by PF Louis
January 16, 2013
The case against gluten seems to have been closed with recent
research from a Brazilian research team that published a report in
the January 2013 Journal of Nutritional Biochemistry.
It seems to have put an exclamation
point on the wheat belly controversy.
Lacking scientific data confirming the mechanics of how gluten may
or may not affect obesity, the study was set up to examine the
differences in specific genetic and biochemical markers between rats
fed gluten and rats that were kept gluten free.
The "wheat belly" syndrome and how it leads to other health issues
was the purpose of their research. The research team chose
biological markers that could indicate the onset of obesity and
metabolic syndrome, precursors to diabetes and cardiac issues.
Both groups of rats were fed high fat diets. But one group was
gluten free and the other group's diet was 4.5 percent gluten.
Even without tracing their predetermined
markers, it was obvious the gluten free mice exhibited weight loss
without any trace of lipid (fat) excretion.
An analysis of
Sayer Ji of GreenmedInfo.com proposed this analysis:
"...the weight gain associated with
wheat consumption has little to do with caloric content per se;
rather, the gluten proteins... disrupt endocrine and exocrine
processes within the body, as well as directly modulating
nuclear gene expression... to alter mamalian metabolism in the
direction of weight gain."
This study report, according to Sayer Ji
proves that the major factor of obesity is gluten, not calories.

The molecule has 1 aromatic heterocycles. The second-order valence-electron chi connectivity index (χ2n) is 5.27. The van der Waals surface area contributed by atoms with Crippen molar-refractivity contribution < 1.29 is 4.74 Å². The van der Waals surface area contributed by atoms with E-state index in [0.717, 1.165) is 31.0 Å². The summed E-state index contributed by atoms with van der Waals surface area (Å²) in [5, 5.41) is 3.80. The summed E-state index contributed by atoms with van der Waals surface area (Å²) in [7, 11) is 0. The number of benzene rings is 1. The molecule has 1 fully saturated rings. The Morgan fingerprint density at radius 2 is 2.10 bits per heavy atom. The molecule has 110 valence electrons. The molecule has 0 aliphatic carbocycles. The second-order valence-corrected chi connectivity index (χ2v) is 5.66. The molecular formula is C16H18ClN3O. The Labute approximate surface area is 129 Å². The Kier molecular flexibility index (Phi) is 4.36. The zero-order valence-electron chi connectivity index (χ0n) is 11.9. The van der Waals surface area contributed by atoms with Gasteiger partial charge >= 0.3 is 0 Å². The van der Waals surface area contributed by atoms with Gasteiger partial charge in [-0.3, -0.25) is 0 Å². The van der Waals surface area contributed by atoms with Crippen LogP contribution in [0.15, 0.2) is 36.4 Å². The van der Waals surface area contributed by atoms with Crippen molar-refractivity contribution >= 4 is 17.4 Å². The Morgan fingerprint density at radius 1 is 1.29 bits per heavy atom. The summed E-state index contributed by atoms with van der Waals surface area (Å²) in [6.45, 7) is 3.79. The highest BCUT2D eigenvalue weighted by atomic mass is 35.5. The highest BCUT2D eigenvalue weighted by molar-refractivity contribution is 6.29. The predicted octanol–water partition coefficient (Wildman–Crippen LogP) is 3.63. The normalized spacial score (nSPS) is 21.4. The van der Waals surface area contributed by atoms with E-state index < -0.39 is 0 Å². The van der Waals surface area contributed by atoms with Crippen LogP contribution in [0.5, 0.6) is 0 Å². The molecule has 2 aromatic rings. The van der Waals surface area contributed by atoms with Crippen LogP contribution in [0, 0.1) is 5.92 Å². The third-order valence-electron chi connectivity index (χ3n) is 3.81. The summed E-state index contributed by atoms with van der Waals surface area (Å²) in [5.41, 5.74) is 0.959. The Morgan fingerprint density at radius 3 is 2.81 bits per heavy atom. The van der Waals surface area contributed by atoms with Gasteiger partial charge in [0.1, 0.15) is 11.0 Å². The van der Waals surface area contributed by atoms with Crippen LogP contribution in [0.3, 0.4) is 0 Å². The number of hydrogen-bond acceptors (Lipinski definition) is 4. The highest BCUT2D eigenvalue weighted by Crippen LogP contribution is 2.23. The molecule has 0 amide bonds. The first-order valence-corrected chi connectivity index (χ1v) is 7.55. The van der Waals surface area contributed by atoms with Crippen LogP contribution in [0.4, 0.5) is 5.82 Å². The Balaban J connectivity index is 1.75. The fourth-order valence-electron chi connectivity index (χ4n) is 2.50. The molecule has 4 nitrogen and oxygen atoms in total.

Considering that both groups of mice
were fed high fat diets and the gluten free mice lost weight without
excreting lipids also implies that fat free diets for losing weight
are bogus. This has been suspected by other nutritional experts
who've abandoned matrix thinking.
Sayer Ji recommends that those who are overweight, pre-diabetic,
experiencing metabolic syndrome, or suffering from irritable bowel
syndrome try avoiding gluten grains, especially wheat, to determine
from experience if gluten is the underlying cause.
There is evidence that gluten can be a factor in gut and psychology
and even autism.
So how did
wheat, "the staff of life," become a weed of disease
Wheat is not the same today.
It has been agriculturally hybrid, not
genetically lab engineered over some decades to resist fungus, grow
more quickly, and be more pliable for industrial bread baking. As a
consequence, 50-60 years ago wheat containing only five percent
gluten has become 50 percent gluten today.
Agricultural resources used the hybrid process for wheat to
accommodate the baking industry's mechanical requirements of pliable
proteins, leading to the 10-fold increase of wheat's gluten.
The processed food industry's concern for production efficiency and
perception of consumer demands has focused on the bottom line with
the usual disregard to negative health consequences.
Slightly different high speed methods of baking evolved over time.
By artificially bleaching flour and adding "improvers" with often
toxic additives and mixing the dough violently, loaves of bread
could be baked, cooled, and packaged within a few, short hours.
Cheap, unhealthy foods for many with massive profits for a few.
This is beginning to change with measures that seem to offset
gluten's damage for some.
For example, Whole Foods has
their own bakery providing fresh breads daily without bromides,
which can displace the thyroid gland's iodine contents and create
Other local bakeries may provide sprouted grain and real sourdough
breads, which even some celiac sufferers manage to consume without
If you wish to cut out wheat products completely, beware of gluten
high glycemic substitutes